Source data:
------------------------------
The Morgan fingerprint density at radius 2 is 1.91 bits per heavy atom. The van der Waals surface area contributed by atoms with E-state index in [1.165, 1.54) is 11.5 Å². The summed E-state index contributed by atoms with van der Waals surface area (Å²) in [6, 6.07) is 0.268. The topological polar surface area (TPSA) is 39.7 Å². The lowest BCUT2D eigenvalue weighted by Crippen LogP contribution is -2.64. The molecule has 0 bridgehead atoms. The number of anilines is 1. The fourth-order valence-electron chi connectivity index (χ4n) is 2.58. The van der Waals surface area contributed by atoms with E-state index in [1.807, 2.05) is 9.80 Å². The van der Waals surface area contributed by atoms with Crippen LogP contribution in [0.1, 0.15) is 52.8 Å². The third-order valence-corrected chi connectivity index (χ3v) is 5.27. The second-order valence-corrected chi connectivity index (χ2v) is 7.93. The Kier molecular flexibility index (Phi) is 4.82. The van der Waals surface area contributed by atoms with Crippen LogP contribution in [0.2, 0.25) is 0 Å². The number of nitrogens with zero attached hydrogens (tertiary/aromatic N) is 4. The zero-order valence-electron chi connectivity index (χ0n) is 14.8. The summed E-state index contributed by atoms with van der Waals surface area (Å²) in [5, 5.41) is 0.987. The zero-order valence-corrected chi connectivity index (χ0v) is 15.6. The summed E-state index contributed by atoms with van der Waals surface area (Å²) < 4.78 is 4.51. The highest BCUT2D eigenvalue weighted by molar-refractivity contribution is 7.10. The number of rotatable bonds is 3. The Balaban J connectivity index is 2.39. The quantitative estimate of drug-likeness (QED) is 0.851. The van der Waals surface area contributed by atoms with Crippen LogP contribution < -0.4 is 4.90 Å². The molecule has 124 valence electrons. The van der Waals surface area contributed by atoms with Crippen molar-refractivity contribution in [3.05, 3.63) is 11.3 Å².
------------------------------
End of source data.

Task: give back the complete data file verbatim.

The Morgan fingerprint density at radius 2 is 1.91 bits per heavy atom. The van der Waals surface area contributed by atoms with E-state index in [1.165, 1.54) is 11.5 Å². The summed E-state index contributed by atoms with van der Waals surface area (Å²) in [6, 6.07) is 0.268. The topological polar surface area (TPSA) is 39.7 Å². The lowest BCUT2D eigenvalue weighted by Crippen LogP contribution is -2.64. The molecule has 0 bridgehead atoms. The number of anilines is 1. The fourth-order valence-electron chi connectivity index (χ4n) is 2.58. The van der Waals surface area contributed by atoms with E-state index in [1.807, 2.05) is 9.80 Å². The van der Waals surface area contributed by atoms with Crippen LogP contribution in [0.1, 0.15) is 52.8 Å². The third-order valence-corrected chi connectivity index (χ3v) is 5.27. The second-order valence-corrected chi connectivity index (χ2v) is 7.93. The Kier molecular flexibility index (Phi) is 4.82. The van der Waals surface area contributed by atoms with Crippen LogP contribution in [0.2, 0.25) is 0 Å². The number of nitrogens with zero attached hydrogens (tertiary/aromatic N) is 4. The zero-order valence-electron chi connectivity index (χ0n) is 14.8. The summed E-state index contributed by atoms with van der Waals surface area (Å²) in [5, 5.41) is 0.987. The zero-order valence-corrected chi connectivity index (χ0v) is 15.6. The summed E-state index contributed by atoms with van der Waals surface area (Å²) < 4.78 is 4.51. The highest BCUT2D eigenvalue weighted by molar-refractivity contribution is 7.10. The number of rotatable bonds is 3. The Balaban J connectivity index is 2.39. The quantitative estimate of drug-likeness (QED) is 0.851. The van der Waals surface area contributed by atoms with Crippen LogP contribution < -0.4 is 4.90 Å². The molecule has 124 valence electrons. The van der Waals surface area contributed by atoms with Crippen molar-refractivity contribution in [3.05, 3.63) is 11.3 Å².